Such an escape is the longest of long shots, but I suppose it is important that the astronauts on the series be viewed (by audiences) as purposeful and determined.They can’t just wander the countryside, and settle down. Instead, they have to be fighting to return to their world.
Finally, “The Gladiators” features a funny joke. Barlow is a collector of antiques from the distant past, and fancies himself an anthropologist/archaeologist of sorts. He proudly shows Galen a golf club, and mistakes it as some kind of ancient human weapon.
Next week: “The Trap.”
This Hugo Award-nominated TV pilot, which first aired on American television on January 23, 1974, represents another Gene Roddenberry attempt to craft a successful science fiction TV series after Star Trek (and following the failure of pilots including Genesis II and Planet Earth).
In The Questor Tapes, however, Roddenberry abandoned the "future world scenario" of Star Trek and both PAX TV movies and instead focused on the idea of an artificial man -- an android -- who, with great benevolence, would guide the human race through his troubled "infancy" in the twentieth century.
Thirteen episodes of the series were actually written, and NBC green lit The Questor Tapes, even officially granting it a time-slot: Friday nights at 10:00 pm. However, before the series could air, various behind-the-scenes factions fought a fatal tug-of-war, attempting to skew the fledgling series in a new direction, making it more like The Fugitive (1964-1968) or The Six-Million Dollar Man (1973-1978).
Roddenberry stuck to his guns...and walked away. His series was never produced. However, the pilot was novelized by D.C. Fontana in a book based on the script by Gene Coon and Gene Roddenberry. And even today, many fans fondly remember The Questor Tapes.
The Questor Tapes opens at "Project Questor," inside a highly-advanced surgical operating theatre on a college campus, where Dr. Jerry Robinson (Mike Farrell) and a team of scientists (including Majel Barrett Roddenberry) attempt to bring an android -- Questor -- to full consciousness.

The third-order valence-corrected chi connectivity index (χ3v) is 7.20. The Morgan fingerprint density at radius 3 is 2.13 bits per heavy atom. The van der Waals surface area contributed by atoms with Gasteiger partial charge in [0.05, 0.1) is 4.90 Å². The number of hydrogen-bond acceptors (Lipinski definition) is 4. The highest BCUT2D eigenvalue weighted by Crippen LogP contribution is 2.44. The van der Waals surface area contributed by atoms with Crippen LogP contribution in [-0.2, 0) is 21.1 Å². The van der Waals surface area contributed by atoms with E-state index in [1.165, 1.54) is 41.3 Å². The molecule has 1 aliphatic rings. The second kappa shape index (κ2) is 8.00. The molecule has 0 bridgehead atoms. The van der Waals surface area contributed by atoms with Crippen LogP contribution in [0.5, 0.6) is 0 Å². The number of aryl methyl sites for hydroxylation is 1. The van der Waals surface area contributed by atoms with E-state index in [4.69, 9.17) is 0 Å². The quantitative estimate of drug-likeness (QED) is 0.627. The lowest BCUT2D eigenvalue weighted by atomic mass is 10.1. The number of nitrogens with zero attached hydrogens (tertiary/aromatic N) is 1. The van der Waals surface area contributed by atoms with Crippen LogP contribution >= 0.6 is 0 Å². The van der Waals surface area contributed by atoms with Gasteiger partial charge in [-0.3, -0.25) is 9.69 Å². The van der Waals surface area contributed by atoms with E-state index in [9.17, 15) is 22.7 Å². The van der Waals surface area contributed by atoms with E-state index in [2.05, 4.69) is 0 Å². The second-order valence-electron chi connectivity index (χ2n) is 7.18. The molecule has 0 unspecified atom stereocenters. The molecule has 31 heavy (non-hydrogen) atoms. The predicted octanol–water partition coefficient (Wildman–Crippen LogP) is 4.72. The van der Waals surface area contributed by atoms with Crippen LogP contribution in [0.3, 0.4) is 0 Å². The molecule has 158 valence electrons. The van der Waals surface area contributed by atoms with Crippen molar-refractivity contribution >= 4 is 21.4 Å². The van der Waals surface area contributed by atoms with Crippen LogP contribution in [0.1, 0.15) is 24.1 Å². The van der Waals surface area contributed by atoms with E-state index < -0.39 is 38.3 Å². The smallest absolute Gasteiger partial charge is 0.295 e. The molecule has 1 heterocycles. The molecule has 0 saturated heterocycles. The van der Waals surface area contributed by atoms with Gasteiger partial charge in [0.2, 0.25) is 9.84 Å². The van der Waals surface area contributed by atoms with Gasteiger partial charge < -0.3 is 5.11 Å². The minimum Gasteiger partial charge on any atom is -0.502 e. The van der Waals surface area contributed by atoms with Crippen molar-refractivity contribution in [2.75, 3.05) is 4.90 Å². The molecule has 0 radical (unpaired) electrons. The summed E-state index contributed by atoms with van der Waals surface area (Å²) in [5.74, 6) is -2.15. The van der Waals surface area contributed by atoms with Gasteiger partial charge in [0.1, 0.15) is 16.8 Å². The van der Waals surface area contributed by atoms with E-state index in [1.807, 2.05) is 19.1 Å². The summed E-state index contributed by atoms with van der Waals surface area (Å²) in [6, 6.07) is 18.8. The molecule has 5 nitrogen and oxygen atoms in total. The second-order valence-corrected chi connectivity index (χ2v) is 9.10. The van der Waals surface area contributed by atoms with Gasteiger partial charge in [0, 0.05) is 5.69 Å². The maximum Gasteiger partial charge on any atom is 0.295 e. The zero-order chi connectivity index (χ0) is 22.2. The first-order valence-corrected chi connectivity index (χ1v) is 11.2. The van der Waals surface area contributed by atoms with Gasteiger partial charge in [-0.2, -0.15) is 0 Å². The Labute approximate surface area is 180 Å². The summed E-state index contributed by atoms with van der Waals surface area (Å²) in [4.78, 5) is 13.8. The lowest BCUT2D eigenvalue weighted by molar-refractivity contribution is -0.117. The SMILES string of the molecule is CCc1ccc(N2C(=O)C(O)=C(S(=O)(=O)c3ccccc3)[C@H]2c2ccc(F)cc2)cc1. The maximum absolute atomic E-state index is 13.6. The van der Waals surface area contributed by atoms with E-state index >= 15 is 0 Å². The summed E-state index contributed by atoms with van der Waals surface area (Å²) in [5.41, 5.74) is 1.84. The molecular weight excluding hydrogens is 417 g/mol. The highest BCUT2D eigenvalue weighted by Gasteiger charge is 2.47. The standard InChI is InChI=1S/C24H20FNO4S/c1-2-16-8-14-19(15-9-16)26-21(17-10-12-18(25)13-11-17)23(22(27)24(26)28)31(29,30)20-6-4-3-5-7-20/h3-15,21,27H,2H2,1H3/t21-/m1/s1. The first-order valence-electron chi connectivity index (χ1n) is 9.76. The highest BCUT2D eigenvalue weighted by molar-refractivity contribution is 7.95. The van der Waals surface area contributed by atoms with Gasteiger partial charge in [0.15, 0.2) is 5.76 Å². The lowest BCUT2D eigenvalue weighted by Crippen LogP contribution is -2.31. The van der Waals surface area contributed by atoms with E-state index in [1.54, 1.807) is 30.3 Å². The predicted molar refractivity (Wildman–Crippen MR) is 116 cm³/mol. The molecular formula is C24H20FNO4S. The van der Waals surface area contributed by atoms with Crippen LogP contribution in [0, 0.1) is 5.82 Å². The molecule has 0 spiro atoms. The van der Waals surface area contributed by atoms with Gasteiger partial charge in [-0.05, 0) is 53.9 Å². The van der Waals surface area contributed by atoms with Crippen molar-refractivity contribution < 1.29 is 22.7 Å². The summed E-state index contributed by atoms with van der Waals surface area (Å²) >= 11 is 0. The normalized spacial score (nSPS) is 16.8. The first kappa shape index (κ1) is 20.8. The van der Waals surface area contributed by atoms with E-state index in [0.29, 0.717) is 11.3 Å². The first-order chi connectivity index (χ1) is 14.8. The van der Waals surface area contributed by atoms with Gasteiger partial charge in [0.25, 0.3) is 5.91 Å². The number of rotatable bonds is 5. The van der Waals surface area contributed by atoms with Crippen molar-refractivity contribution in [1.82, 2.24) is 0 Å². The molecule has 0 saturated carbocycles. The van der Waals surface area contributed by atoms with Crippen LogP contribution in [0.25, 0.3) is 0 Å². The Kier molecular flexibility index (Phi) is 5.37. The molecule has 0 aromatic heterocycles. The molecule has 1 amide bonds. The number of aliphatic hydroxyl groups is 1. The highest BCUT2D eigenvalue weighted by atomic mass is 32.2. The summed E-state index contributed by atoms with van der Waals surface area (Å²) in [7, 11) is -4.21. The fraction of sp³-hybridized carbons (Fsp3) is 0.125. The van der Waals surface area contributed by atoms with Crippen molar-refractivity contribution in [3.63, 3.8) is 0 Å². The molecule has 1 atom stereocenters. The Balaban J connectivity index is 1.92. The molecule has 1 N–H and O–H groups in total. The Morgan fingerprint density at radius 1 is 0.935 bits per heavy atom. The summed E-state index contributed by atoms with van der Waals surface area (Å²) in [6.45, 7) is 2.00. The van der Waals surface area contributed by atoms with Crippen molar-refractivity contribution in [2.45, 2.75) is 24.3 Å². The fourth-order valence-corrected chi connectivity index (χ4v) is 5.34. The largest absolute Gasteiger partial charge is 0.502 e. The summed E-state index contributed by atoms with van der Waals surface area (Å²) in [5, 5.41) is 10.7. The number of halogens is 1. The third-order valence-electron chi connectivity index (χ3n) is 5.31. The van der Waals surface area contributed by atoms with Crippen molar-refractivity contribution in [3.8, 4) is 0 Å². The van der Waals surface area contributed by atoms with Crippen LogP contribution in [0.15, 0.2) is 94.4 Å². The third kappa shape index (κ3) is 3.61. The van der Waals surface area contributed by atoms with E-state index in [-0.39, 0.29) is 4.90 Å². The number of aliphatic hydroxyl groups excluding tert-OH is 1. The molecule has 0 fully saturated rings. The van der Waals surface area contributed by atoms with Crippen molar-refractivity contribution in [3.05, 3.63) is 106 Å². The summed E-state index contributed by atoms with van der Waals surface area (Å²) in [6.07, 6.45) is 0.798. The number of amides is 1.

This is a more difficult task than it sounds, however, because Questor's actual creator, Dr. Vaslovik (Lew Ayres) is missing and "presumed dead." The mystery man disappeared three years ago, without a trace. Questor, Vaslovik's child, is not well-understood by either the high-IQ Robinson or the other international scientists (James Shigeta, Fred Sadoff). Project Leader Darrow (John Vernon), fears that Questor is a "billion dollar pile of junk."
Questor rejects all programming tapes except the one created specifically by Vaslovik. Vaslovik's programming includes a background in "logic, law" and forensic medicine, among other things. Questor also boasts knowledge of "international laws and procedures."
Even after successful programming, Questor does not appear to operate normally. This vexes Robinson, who considers himself a "puzzle solver" and "gifted mechanic." A disappointed Darrow immediately seizes on the idea of selling Questor's valuable parts (like his stomach -- an amazing "nuclear furnace") to international bidders.
While unguarded and unsupervised, Questor (Robert Foxworth) activates himself, modifies himself to appear human (replete with skin imperfections), and leaves the facility. His overriding purpose is to locate his "creator," Vaslovik. Unfortunately, Vaslovik's programming tape was corrupted and now Questor does not possess human emotions, a fact he laments. "Is it possible, I was meant to feel?" He wonders.
Without programming to help him understand emotions and experience a sense of morality, Questor abducts Jerry Robinson and demands that the human being become his "guide" in such matters. Robinson isn't sure at first about befriending a "an ambulatory computer device," but soon realizes he has a responsibility to help the Questor "child" discover his creator, and find an "explanation" for himself.
Alas, Questor has limited time to complete his mission. If he does not locate the missing Vaslovik in three days, he will self-destruct...literally becoming a nuclear bomb.